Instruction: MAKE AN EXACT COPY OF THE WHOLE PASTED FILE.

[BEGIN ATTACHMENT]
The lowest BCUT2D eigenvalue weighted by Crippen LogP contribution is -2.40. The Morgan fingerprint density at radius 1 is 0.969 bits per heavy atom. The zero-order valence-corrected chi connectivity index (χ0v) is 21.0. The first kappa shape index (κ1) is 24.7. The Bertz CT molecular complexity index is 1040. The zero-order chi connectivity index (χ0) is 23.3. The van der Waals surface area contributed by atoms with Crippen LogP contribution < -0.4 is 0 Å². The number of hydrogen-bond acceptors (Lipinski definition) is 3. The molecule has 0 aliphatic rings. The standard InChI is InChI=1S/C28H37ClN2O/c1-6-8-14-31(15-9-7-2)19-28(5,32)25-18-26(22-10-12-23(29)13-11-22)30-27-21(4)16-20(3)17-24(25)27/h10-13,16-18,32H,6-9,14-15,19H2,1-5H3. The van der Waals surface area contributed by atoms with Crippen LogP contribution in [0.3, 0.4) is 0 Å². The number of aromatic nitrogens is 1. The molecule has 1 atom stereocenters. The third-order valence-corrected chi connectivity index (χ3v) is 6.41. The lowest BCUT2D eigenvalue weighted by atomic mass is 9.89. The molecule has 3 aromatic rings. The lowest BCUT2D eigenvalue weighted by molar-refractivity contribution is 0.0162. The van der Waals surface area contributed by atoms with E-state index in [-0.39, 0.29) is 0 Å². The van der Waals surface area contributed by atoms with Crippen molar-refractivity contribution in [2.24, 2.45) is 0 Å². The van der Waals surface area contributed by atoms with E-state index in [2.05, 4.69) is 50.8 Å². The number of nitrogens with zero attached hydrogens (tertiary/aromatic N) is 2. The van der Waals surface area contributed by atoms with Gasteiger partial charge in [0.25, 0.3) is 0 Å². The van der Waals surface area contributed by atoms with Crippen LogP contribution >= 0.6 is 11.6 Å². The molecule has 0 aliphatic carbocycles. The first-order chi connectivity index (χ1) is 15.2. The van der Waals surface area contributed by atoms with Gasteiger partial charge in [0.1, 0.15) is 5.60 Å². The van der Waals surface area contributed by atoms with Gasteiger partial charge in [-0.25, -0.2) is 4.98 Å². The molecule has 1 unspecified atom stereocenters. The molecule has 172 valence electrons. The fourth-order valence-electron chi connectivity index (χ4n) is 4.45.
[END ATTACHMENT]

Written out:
The lowest BCUT2D eigenvalue weighted by Crippen LogP contribution is -2.40. The Morgan fingerprint density at radius 1 is 0.969 bits per heavy atom. The zero-order valence-corrected chi connectivity index (χ0v) is 21.0. The first kappa shape index (κ1) is 24.7. The Bertz CT molecular complexity index is 1040. The zero-order chi connectivity index (χ0) is 23.3. The van der Waals surface area contributed by atoms with Crippen LogP contribution < -0.4 is 0 Å². The number of hydrogen-bond acceptors (Lipinski definition) is 3. The molecule has 0 aliphatic rings. The standard InChI is InChI=1S/C28H37ClN2O/c1-6-8-14-31(15-9-7-2)19-28(5,32)25-18-26(22-10-12-23(29)13-11-22)30-27-21(4)16-20(3)17-24(25)27/h10-13,16-18,32H,6-9,14-15,19H2,1-5H3. The van der Waals surface area contributed by atoms with Crippen LogP contribution in [0.3, 0.4) is 0 Å². The number of aromatic nitrogens is 1. The molecule has 1 atom stereocenters. The third-order valence-corrected chi connectivity index (χ3v) is 6.41. The lowest BCUT2D eigenvalue weighted by atomic mass is 9.89. The molecule has 3 aromatic rings. The lowest BCUT2D eigenvalue weighted by molar-refractivity contribution is 0.0162. The van der Waals surface area contributed by atoms with E-state index in [-0.39, 0.29) is 0 Å². The van der Waals surface area contributed by atoms with Crippen molar-refractivity contribution in [2.24, 2.45) is 0 Å². The van der Waals surface area contributed by atoms with E-state index in [2.05, 4.69) is 50.8 Å². The number of nitrogens with zero attached hydrogens (tertiary/aromatic N) is 2. The van der Waals surface area contributed by atoms with Gasteiger partial charge in [0.25, 0.3) is 0 Å². The van der Waals surface area contributed by atoms with Crippen LogP contribution >= 0.6 is 11.6 Å². The molecule has 0 aliphatic carbocycles. The first-order chi connectivity index (χ1) is 15.2. The van der Waals surface area contributed by atoms with Gasteiger partial charge in [0.1, 0.15) is 5.60 Å². The van der Waals surface area contributed by atoms with Gasteiger partial charge in [-0.25, -0.2) is 4.98 Å². The molecule has 1 unspecified atom stereocenters. The molecule has 172 valence electrons. The fourth-order valence-electron chi connectivity index (χ4n) is 4.45.